I don’t know if it was something I said that started the talk within our small group. I do know there was a constant low-key chatter and nervous giggles both days about whether one should take care wandering the halls alone or visiting the basement rec room unaccompanied. And then there were at least two members of our party who disappeared without explanation after the first night.

… and by “without explanation” I mean without telling me right away. Turns out one had another meeting to attend, another had concert tickets.

Uh huh. Sure.

I’m told a nice family with a bunch of kids owns and operates the building. There was playground equipment and toys on the east side where they live. I never saw any kids, but maybe they had better stuff to do than to play outside in the beautiful spring weather and make the kind of happy-kid noises that would put my overactive imagination to rest.

After safely coming home from the conference, I dove into whatever information I could find about the place, which included streaming an episode of the Travel Channel’s Ghost Adventures that features the Inn.

If I ever found anything remotely creepy about the place, that show blew it for me. It was just a couple of guys wandering the same, wide hallways in the middle of the night without ever turning the light on. They had head lamps and night vision goggles and whisper-yelled things like “wait, what was that?!” at each other and pointing out weird shadows and flashes of light that didn’t look like much of anything to me, and replaying audio slow enough that any ambient sound would of course come across like satanic messaging on a backwards-played Beatles album.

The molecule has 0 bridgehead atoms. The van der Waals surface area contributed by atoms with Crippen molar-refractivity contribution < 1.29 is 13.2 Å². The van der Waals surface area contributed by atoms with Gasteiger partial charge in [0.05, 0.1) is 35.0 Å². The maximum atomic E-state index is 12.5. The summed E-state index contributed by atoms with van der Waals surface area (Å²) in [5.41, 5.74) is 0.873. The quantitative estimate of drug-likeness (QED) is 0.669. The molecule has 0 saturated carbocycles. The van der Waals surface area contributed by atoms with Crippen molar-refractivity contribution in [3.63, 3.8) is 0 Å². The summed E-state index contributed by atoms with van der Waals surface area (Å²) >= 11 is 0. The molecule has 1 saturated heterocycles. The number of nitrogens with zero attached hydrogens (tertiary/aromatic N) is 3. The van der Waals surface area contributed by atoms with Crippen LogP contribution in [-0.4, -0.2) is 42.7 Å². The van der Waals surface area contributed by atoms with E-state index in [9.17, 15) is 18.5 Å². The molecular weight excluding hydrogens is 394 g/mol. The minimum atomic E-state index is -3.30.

Then again, I’m untrained in the ways of hauntings.

They talked about visitors hearing footsteps, about the visage of an angry ghost. They interviewed a housekeeper who was sure she’d seen someone in the mirror, regarding her with an angry expression, but when she turned around there was no one there.

They did get to explore the mysterious third floor. Turns out it is blocked off because someone did indeed need a break from the remodel.

Beyond that show, there are a few articles about the place, but all retell similar accounts, as thought multiple different sources have picked up the same press release.

Ultimately, the place was interesting, and a great location for a conference if you want to keep folks from skipping out on sessions for local attractions.

But haunted? I don’t know. Again, while I have a flamboyant imagination about these things, my actual paranormal senses are probably as blunt as they come. I don’t disbelieve, but I’d make a terrible ghost hunter.

At the same time there was a moment at the inn that has stuck with me. It’s probably nothing. You decide:

Right after I brought my bags to my room. I was arranging things and considering what to take back downstairs with me. I had opened the curtains to let early afternoon sunlight stream in through the south-facing windows. The light was bright enough to make my eyes water.

In the half second before I turned, I had a sense of someone standing there, regarding me, just beyond the open door. I turned with a smile to say hello and introduce myself, assuming it was the woman I’d heard entering her room across the hall moments before. “Stephanie” was the name on her door. I hadn’t heard the floors creek, but I was sure there was someone there.

There was no one there. The doorway was empty.

P.S. I didn’t sleep that night. Not very well anyway. The mattress was a little soft for my taste.